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The Communist Manifesto foresaw the predatory and polarised global capitalism of the 21st century. But Marx and Engels also showed us that we have the power to create a better world. Yianis Varoufakis The Guardian For a manifesto to succeed, it must speak to our hearts like a poem while infecting the mind with images and ideas that are dazzlingly new. It needs to open our eyes to the true causes of the bewildering, disturbing, exciting changes occurring around us, ... Read More »

Julian Burnside: “I worry where our democracy is going”

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Human Rights Arts and Film Festival kicks off at five cinemas across Melbourne on May 3. On May 12, the festival is screening the world premiere of Judy Rymer’s Border Politics, wherein human rights lawyer Julian Burnside AO QC travels the globe to compare how different nations are responding to the refugee crisis. Nick D TimeOut Burnside, 68, is a Melbourne-based commercial litigation barrister who became involved in human rights causes after 2001 when he was asked to act pro bono in ... Read More »

Fifteen years after looting, thousands of artefacts are still missing from Iraq’s national museum

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On April 10 2003, the first looters broke into the National Museum of Iraq. Staff had vacated two days earlier, ahead of the advance of US forces on Baghdad. Craig Barker The Conversation The museum was effectively ransacked for the next 36 hours until employees returned. While the staff – showing enormous bravery and foresight – had removed and safely stored 8,366 artefacts before the looting, some 15,000 objects were taken during that 36 hours. While 7,000 items have been ... Read More »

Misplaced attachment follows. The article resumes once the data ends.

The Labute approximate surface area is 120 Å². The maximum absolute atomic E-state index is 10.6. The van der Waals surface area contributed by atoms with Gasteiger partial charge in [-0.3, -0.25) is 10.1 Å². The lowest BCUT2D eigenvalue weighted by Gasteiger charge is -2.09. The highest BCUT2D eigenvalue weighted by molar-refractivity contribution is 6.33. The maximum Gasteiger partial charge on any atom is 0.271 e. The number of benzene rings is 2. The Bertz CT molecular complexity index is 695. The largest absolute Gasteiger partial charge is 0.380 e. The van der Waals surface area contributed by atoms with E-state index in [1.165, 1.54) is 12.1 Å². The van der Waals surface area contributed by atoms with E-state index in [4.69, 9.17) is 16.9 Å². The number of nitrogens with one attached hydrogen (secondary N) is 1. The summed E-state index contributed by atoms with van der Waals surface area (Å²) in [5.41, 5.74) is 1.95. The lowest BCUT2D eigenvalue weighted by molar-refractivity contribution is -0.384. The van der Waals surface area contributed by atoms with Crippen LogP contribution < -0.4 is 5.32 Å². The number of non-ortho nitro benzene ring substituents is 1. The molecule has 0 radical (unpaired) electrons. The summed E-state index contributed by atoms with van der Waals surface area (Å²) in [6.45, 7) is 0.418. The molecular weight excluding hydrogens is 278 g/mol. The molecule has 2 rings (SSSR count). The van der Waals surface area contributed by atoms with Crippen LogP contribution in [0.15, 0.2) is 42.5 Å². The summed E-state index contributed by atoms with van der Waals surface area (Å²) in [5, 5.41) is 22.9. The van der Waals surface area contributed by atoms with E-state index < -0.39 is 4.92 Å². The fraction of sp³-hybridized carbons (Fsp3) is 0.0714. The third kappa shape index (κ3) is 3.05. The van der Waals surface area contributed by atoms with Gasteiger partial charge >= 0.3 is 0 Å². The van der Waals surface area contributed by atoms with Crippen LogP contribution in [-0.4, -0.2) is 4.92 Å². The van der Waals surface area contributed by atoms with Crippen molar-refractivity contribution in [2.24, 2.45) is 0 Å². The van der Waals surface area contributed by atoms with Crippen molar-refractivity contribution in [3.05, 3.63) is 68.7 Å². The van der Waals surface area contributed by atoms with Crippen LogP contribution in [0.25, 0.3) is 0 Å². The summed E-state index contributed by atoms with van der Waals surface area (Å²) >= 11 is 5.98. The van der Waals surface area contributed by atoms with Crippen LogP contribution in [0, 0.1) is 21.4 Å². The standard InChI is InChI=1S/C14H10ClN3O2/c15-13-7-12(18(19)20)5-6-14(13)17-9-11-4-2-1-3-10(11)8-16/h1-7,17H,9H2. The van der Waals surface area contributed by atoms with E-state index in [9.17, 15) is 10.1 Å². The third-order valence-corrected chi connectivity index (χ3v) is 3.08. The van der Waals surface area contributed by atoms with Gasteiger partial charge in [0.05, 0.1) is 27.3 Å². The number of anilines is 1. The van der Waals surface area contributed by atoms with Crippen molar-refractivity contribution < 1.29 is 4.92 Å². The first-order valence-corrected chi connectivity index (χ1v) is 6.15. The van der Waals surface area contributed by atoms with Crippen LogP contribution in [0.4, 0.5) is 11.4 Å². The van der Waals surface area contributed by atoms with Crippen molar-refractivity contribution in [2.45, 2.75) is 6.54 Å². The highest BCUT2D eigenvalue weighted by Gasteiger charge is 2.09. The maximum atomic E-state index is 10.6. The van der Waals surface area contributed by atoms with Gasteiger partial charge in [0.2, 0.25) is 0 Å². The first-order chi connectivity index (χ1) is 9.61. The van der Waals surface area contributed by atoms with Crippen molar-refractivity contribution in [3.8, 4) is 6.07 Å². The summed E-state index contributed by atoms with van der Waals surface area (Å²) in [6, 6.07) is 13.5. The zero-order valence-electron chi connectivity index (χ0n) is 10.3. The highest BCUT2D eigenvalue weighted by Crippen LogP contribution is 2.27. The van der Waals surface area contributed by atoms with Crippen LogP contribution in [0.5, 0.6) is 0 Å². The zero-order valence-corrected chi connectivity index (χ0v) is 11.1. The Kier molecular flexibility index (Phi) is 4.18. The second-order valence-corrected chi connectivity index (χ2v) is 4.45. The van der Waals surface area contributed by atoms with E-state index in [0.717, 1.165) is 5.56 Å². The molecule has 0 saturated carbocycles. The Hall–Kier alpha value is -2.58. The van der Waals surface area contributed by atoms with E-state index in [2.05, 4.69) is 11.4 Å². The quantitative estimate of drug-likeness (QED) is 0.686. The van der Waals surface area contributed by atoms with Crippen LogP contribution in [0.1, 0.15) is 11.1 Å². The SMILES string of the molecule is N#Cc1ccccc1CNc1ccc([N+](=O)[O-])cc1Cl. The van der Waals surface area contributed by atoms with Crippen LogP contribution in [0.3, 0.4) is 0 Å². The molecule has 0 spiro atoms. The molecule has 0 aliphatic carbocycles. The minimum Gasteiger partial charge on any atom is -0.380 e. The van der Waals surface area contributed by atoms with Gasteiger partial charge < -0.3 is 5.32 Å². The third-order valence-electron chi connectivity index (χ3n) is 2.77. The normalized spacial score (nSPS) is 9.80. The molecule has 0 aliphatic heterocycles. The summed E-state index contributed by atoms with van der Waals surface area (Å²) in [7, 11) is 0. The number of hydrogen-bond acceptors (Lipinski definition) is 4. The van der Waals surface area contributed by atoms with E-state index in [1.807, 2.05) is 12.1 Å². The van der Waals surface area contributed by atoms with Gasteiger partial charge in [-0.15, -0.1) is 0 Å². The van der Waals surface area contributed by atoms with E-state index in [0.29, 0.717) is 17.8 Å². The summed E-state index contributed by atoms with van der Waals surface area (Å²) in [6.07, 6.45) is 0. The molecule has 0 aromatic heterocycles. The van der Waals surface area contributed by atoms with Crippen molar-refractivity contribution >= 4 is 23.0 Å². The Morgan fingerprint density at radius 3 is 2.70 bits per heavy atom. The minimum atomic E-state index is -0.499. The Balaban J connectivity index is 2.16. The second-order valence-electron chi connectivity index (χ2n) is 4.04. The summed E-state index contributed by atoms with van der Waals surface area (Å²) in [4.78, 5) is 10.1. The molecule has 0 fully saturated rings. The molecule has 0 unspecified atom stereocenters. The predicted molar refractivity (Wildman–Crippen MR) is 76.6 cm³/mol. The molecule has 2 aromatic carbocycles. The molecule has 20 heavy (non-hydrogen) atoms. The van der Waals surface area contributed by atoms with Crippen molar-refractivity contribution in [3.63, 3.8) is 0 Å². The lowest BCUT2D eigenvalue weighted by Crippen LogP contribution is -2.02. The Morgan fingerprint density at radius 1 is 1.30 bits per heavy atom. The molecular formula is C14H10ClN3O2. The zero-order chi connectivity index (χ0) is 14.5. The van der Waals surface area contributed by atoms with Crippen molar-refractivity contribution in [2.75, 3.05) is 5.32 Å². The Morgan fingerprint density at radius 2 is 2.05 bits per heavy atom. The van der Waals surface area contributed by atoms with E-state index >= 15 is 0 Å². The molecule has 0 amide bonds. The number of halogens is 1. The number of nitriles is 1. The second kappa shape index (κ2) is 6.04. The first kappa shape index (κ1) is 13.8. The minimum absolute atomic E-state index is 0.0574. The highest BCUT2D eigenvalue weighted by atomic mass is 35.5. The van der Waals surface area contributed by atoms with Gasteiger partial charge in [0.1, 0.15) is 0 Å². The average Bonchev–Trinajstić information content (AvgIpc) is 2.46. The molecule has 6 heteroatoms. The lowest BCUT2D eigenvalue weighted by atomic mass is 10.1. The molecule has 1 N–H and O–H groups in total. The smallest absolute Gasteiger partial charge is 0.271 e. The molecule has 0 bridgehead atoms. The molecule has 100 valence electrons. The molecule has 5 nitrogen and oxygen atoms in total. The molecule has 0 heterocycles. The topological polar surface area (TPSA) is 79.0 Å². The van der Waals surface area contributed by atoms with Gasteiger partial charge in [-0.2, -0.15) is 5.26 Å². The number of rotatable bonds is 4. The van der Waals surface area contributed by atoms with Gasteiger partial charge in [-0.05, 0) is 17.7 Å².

What King, Kennedy, Obama’s great speeches have in common

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Two of history’s great rhetoricians – Martin Luther King, Jr and Robert F Kennedy – were assassinated 50 years ago. Their words have resonance today, writes Benjamin Ramm. Benjamin Ramm BBC Popular volumes of great speeches celebrate the mastery of the art of persuasion. These tomes are full of rhetorical flourishes, of stirring appeals to universal ideals, with elevated cadences and effortless assurances. But two of the most significant rhetoricians of the 20th Century, both of whom were assassinated 50 ... Read More »

Everyday heroes compelled to break the law when government fails to protect us

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What does it say about the state of our democracy when it falls upon everyday people to stop a billionaire building the largest coal mine in the southern hemisphere? Julian Burnside * The Sydney Morning Herald And what does it say about our politicians that they will let Adani’s mine proceed when the vast majority of Australians don’t want it, and scientists are urging us to keep coal in the ground to avoid more dangerous climate change? This month, nine ... Read More »

Time running out to save the Earth’s plants and animals